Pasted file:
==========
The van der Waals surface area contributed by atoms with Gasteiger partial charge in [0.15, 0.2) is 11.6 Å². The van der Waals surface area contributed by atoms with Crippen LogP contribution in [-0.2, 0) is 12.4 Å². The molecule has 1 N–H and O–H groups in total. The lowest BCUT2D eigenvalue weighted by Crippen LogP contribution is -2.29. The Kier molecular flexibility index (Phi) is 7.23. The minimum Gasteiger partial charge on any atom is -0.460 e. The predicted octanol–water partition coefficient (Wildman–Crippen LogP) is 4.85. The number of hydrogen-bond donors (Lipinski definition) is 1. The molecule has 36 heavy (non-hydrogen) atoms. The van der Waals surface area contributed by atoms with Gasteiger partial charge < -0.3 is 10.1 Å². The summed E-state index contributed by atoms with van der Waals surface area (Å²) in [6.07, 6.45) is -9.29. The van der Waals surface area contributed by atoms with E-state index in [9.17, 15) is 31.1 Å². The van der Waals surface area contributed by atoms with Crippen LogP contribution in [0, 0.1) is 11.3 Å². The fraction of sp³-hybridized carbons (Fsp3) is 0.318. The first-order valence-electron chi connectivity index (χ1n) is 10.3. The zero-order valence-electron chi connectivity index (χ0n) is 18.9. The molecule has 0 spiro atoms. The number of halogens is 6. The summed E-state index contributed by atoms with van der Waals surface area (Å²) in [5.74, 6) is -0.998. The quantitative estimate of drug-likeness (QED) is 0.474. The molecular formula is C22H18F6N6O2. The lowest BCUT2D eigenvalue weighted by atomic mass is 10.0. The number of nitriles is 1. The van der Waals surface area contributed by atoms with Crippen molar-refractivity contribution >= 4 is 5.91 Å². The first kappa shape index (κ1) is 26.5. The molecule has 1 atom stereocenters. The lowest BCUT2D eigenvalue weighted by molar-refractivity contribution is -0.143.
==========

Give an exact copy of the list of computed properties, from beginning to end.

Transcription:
The van der Waals surface area contributed by atoms with Gasteiger partial charge in [0.15, 0.2) is 11.6 Å². The van der Waals surface area contributed by atoms with Crippen LogP contribution in [-0.2, 0) is 12.4 Å². The molecule has 1 N–H and O–H groups in total. The lowest BCUT2D eigenvalue weighted by Crippen LogP contribution is -2.29. The Kier molecular flexibility index (Phi) is 7.23. The minimum Gasteiger partial charge on any atom is -0.460 e. The predicted octanol–water partition coefficient (Wildman–Crippen LogP) is 4.85. The number of hydrogen-bond donors (Lipinski definition) is 1. The molecule has 36 heavy (non-hydrogen) atoms. The van der Waals surface area contributed by atoms with Gasteiger partial charge < -0.3 is 10.1 Å². The summed E-state index contributed by atoms with van der Waals surface area (Å²) in [6.07, 6.45) is -9.29. The van der Waals surface area contributed by atoms with E-state index in [9.17, 15) is 31.1 Å². The van der Waals surface area contributed by atoms with Crippen LogP contribution in [0, 0.1) is 11.3 Å². The fraction of sp³-hybridized carbons (Fsp3) is 0.318. The first-order valence-electron chi connectivity index (χ1n) is 10.3. The zero-order valence-electron chi connectivity index (χ0n) is 18.9. The molecule has 0 spiro atoms. The number of halogens is 6. The summed E-state index contributed by atoms with van der Waals surface area (Å²) in [5.74, 6) is -0.998. The quantitative estimate of drug-likeness (QED) is 0.474. The molecular formula is C22H18F6N6O2. The lowest BCUT2D eigenvalue weighted by atomic mass is 10.0. The number of nitriles is 1. The van der Waals surface area contributed by atoms with Crippen molar-refractivity contribution >= 4 is 5.91 Å². The first kappa shape index (κ1) is 26.5. The molecule has 1 atom stereocenters. The lowest BCUT2D eigenvalue weighted by molar-refractivity contribution is -0.143.